PARIS – The Greek and French defense ministers in Athens today witnessed the signature of the contract to buy 18 Rafale fighter aircraft after Greek parliamentarians approved the €2.5 billion ($3.04 billion) deal earlier this month.
Nikos Panagiotopoulos and his French counterpart, Florence Parly, looked on whilst Theodoros Lagios, the director general of armaments and investments at the Greek Ministry of Defense, and Eric Trappier, chairman and CEO of Dassault Aviation, the aircraft manufacturer, signed the contract for 12 second-hand aircraft, which will be taken out of the French Air Force inventory, and six new ones. The contract includes the aircraft’s weapons. A second contract was signed for the logistical support of the aircraft.
Speaking after the signing ceremony, Parly remarked how pleased she was that Greece had made a “resolutely European choice” by opting for the French-made aircraft, thus becoming Dassault’s first European export customer.
Six of the second-hand aircraft will be delivered at a rate of one a month starting this July, with the six new aircraft delivered in spring 2022 and the last six used aircraft delivered in early 2023.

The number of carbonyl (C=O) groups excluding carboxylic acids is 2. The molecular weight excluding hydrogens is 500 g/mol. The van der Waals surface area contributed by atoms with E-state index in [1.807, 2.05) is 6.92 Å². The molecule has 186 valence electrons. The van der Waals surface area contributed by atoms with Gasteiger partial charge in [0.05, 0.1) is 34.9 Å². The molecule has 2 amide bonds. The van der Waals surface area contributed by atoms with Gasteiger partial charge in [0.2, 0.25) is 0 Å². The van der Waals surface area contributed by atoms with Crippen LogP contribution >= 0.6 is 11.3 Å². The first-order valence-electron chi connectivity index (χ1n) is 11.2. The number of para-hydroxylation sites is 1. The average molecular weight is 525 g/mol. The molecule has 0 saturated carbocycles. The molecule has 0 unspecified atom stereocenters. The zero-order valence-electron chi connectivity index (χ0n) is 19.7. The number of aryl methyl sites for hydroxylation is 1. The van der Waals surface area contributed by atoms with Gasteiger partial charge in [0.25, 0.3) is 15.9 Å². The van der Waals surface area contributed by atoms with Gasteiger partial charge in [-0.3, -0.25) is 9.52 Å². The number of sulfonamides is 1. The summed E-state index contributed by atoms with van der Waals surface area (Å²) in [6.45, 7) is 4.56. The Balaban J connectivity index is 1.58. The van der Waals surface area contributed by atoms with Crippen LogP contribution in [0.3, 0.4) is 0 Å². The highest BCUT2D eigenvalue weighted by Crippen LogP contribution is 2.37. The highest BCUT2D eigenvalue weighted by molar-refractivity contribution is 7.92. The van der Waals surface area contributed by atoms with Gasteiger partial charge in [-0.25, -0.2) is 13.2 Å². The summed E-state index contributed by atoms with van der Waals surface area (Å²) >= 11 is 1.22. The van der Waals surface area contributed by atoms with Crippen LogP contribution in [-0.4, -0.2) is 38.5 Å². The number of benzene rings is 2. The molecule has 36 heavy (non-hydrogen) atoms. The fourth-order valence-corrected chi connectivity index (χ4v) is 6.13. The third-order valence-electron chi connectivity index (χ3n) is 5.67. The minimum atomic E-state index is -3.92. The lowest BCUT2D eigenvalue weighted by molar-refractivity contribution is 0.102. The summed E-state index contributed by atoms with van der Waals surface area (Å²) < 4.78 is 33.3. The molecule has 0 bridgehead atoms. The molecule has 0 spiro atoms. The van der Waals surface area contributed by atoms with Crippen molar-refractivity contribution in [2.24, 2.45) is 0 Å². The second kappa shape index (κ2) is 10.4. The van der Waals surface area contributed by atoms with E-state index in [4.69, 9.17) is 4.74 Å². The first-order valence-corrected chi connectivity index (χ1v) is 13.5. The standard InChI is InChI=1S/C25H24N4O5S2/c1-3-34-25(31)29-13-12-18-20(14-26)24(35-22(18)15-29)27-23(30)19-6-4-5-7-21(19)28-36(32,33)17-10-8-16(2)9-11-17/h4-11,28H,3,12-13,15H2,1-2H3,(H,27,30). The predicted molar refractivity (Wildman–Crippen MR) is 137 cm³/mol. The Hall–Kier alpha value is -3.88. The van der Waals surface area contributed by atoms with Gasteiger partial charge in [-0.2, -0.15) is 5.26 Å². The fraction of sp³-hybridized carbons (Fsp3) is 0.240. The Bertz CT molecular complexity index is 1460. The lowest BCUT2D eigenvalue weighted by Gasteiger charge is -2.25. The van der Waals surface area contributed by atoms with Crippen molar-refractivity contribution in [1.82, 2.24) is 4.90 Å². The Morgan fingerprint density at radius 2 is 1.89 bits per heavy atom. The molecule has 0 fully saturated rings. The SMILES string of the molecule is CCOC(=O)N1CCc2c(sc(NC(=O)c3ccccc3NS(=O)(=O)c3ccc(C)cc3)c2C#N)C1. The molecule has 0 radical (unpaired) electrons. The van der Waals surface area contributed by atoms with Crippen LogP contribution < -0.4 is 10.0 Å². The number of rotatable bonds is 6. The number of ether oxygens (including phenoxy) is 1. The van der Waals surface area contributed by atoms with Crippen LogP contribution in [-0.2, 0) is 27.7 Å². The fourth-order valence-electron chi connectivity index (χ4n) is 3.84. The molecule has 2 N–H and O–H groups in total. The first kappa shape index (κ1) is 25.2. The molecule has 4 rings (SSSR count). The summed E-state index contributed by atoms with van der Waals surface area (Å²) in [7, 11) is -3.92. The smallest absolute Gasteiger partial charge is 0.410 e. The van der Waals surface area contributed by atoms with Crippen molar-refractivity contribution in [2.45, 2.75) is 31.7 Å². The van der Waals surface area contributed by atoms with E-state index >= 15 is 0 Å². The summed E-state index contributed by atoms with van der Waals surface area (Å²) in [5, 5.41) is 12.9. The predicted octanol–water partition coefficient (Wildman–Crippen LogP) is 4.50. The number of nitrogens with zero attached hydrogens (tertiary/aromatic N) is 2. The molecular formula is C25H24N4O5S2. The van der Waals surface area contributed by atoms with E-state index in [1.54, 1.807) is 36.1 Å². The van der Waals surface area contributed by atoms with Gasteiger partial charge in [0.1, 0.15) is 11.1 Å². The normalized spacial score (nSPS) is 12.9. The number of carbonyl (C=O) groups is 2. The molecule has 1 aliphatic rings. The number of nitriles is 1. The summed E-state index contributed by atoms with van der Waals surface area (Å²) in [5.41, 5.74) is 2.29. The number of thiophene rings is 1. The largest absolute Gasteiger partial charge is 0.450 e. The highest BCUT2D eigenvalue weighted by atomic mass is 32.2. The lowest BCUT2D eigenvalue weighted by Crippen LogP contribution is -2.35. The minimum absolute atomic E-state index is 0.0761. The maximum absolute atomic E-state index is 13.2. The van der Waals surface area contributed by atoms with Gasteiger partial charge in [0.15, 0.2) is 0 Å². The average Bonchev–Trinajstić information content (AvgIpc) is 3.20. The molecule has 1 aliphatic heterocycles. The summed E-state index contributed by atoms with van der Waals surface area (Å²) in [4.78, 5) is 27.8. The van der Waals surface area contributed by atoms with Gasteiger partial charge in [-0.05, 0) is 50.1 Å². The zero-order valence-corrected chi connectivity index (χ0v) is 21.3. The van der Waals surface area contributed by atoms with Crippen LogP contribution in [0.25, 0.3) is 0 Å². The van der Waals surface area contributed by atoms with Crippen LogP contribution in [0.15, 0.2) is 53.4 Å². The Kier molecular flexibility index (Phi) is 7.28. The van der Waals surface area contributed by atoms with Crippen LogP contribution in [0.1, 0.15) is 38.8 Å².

The logistical support contract will support the Greek Rafales for four and a half years, “maintaining the availability of equipment and systems at the highest level,” according to a Dassault Aviation statement.
Trappier and Parly both stressed the special partnership between France and Greece. Parly said, “The quality of the cooperation between France and Greece is particularly visible in the Mediterranean,” where both countries have undertaken bilateral and multilateral exercises over the past few months. “This cooperation [….] is essential to ensure the security of the European continent, to ensure that the law and the freedom to circulate are respected,” she added.
According to Greek media reports Parly was also expected to discuss the sale of Belharra frigates, made by France’s Naval Group, as the export version of the FDI medium-sized frigates built for the French Navy.
Source: Defense News